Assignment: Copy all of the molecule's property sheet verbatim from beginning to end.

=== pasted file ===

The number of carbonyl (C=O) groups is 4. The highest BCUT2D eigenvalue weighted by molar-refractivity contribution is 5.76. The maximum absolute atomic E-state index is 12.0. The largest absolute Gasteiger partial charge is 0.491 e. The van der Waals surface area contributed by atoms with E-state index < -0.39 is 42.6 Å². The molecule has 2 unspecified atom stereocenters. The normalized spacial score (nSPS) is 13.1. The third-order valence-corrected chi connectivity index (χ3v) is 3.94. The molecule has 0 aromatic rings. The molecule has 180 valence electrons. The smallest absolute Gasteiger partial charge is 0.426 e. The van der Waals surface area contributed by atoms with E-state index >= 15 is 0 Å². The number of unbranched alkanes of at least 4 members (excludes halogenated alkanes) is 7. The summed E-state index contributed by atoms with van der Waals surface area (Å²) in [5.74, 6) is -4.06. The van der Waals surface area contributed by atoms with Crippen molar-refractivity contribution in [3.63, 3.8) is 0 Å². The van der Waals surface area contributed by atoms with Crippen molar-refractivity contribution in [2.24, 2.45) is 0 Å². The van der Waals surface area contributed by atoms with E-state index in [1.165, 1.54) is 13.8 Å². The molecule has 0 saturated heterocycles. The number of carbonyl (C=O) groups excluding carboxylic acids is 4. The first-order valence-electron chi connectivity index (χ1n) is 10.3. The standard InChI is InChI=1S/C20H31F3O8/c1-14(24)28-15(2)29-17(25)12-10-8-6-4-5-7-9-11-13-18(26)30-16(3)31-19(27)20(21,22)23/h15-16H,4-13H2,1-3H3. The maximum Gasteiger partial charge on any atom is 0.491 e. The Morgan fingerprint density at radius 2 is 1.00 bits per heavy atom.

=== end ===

The number of carbonyl (C=O) groups is 4. The highest BCUT2D eigenvalue weighted by molar-refractivity contribution is 5.76. The maximum absolute atomic E-state index is 12.0. The largest absolute Gasteiger partial charge is 0.491 e. The van der Waals surface area contributed by atoms with E-state index < -0.39 is 42.6 Å². The molecule has 2 unspecified atom stereocenters. The normalized spacial score (nSPS) is 13.1. The third-order valence-corrected chi connectivity index (χ3v) is 3.94. The molecule has 0 aromatic rings. The molecule has 180 valence electrons. The smallest absolute Gasteiger partial charge is 0.426 e. The van der Waals surface area contributed by atoms with E-state index >= 15 is 0 Å². The number of unbranched alkanes of at least 4 members (excludes halogenated alkanes) is 7. The summed E-state index contributed by atoms with van der Waals surface area (Å²) in [5.74, 6) is -4.06. The van der Waals surface area contributed by atoms with Crippen molar-refractivity contribution in [3.63, 3.8) is 0 Å². The van der Waals surface area contributed by atoms with Crippen molar-refractivity contribution in [2.24, 2.45) is 0 Å². The van der Waals surface area contributed by atoms with E-state index in [1.165, 1.54) is 13.8 Å². The molecule has 0 saturated heterocycles. The number of carbonyl (C=O) groups excluding carboxylic acids is 4. The first-order valence-electron chi connectivity index (χ1n) is 10.3. The standard InChI is InChI=1S/C20H31F3O8/c1-14(24)28-15(2)29-17(25)12-10-8-6-4-5-7-9-11-13-18(26)30-16(3)31-19(27)20(21,22)23/h15-16H,4-13H2,1-3H3. The maximum Gasteiger partial charge on any atom is 0.491 e. The Morgan fingerprint density at radius 2 is 1.00 bits per heavy atom.